Inspectors General, Boots on the Ground, and Military Transition Tips – Daily Intelligence

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U.S. Army photo


1.  Somebody’s thinking ahead about the 2014 drawdown in Afghanistan, and it’s’s Jillian Hamilton:  “Recent wars have shown an increase in the use of private security contractors. Perhaps more than any other conflict, the wars in Iraq and Afghanistan have been supported by contractors. As of March 2013, 62% of the total force in Afghanistan were contractors, according to a recent CRS report. All changes to prior operating procedures require some assessment and improvement in order to be more effective in future endeavors.”

2.  T. Ledford on Transitioning?  Mil to Civ, that is.  Don’t let the security clearance languish, says T. Ledford:  “So you served as a helicopter pilot.  Or aboard ships.  Or operating tanks.  On paper, your military experience may not look like a good match for some of the jobs that now interest you as a civilian.  But don’t be too quick to pass on your hopes for a career change.  Successfully making the switch often comes down to your own narrative.  Connecting the dots between your past and your future career sometimes requires crafting a really good story – and illustrating it with your security clearance.”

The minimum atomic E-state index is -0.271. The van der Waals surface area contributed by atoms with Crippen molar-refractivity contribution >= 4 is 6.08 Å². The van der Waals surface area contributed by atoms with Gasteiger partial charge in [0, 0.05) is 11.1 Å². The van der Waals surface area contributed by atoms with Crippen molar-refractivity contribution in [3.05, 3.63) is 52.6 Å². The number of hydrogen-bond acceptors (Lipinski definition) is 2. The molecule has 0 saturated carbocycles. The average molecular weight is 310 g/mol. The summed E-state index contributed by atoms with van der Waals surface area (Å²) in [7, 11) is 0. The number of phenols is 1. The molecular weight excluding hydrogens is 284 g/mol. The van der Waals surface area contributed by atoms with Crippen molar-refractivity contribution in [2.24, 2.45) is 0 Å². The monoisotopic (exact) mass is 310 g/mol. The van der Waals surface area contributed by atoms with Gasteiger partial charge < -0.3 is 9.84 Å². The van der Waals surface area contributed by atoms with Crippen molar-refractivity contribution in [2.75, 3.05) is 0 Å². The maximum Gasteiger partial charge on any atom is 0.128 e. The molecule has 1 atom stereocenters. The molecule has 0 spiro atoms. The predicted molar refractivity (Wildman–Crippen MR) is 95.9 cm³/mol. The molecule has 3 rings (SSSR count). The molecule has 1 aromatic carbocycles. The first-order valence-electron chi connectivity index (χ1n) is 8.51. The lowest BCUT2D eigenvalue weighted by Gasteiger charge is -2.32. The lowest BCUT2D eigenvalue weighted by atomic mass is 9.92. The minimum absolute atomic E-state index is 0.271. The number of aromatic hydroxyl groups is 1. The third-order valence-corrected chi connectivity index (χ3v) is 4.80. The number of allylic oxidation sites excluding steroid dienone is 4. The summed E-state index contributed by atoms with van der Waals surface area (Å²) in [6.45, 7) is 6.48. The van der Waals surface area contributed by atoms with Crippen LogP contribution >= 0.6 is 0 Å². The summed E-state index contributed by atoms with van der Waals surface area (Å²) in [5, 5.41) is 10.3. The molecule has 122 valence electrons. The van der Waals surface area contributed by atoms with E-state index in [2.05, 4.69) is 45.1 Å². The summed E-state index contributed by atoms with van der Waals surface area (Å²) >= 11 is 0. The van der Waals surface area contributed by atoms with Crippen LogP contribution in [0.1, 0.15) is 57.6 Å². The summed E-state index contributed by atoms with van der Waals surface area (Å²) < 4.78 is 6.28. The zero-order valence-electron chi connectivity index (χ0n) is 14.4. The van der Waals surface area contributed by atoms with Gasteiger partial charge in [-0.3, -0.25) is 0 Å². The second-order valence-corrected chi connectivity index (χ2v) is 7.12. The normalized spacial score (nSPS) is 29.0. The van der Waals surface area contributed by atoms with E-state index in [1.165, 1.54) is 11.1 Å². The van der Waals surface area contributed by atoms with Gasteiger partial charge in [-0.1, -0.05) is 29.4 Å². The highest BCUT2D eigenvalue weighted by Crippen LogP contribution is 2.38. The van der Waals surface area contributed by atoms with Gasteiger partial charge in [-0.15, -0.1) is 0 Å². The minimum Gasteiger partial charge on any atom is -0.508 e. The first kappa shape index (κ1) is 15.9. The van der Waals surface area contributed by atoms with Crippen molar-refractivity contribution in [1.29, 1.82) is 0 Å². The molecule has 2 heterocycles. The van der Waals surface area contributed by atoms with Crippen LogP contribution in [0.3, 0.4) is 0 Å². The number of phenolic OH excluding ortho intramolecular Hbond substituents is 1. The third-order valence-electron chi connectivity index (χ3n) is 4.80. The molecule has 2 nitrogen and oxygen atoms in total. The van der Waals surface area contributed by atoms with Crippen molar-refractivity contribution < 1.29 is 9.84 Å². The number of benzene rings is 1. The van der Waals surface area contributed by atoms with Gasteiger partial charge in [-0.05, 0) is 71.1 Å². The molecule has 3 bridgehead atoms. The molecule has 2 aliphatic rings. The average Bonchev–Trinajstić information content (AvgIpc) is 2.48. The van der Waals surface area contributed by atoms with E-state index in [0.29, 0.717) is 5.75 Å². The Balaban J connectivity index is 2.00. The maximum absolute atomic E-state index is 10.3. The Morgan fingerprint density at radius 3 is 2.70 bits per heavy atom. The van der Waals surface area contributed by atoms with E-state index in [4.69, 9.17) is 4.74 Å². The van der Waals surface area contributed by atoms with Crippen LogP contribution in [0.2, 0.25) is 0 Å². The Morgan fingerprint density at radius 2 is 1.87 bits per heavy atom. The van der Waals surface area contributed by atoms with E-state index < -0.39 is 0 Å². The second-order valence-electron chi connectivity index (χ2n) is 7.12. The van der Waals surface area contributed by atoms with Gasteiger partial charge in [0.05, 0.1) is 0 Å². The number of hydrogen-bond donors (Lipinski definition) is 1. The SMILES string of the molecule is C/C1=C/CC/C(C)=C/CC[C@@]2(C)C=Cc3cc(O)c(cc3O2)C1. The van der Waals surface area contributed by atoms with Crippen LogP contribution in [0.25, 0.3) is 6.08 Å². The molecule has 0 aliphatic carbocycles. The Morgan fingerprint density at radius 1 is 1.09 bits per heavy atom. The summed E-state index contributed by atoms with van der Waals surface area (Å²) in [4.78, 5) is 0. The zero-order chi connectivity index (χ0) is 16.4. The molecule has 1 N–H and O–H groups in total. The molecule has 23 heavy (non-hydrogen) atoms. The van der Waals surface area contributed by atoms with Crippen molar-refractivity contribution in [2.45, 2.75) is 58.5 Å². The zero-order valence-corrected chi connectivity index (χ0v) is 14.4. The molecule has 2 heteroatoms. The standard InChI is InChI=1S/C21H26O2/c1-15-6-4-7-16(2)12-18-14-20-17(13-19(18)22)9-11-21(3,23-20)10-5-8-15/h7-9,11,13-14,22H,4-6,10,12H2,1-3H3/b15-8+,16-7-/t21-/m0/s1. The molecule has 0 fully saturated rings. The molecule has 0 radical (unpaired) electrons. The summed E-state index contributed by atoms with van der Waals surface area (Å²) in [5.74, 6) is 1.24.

1. Military’s sway over sexual assault eroding.  “Senator Kirsten E. Gillibrand, Democrat of New York, has introduced the most sweeping proposal, which would give military prosecutors, rather than commanders, the power to decide which sexual assault cases to try. She has said the measure is principally intended to increase the number of people who report crimes without fear of retaliation and professionalize the process, but it has been largely rejected by military brass.”

2.  Budget fight start today.  As always, one to watch.  “The fights begin in earnest on Wednesday when the Republican-dominated House Armed Services Committee meets to vote on the Obama administration’s $526.6 billion Defense Department budget plan. The hearing will be the first major congressional test for the military blueprint, which is certain to face revisions by lawmakers.”

3.  Let’s not think too far ahead.  Commander in Afghanistan reluctant to commit to 2014 drawdown numbers: “The top commander of the U.S.-led military coalition in Afghanistan brushed aside calls for a decision now on how many troops will remain in the country after 2014, saying it would be necessary to assess the security and political situation this summer and fall.”

4.  Strategic Choices and Management Review (SCMR) On Track:   “DoD official have been vague about the actual end product of the review other than to say it will inform the 2015 budget and be the foundation for the 2014 Quadrennial Defense Review. These officials have said the inputs will give them options for areas to cuts under a range of budget scenarios.”


1.  Northrop Grumman links with DIA:  “Northrop Grumman has won a $318 million task order to support the full software development life cycle of the Defense Intelligence Agency’s enterprise-centric information technology architecture.”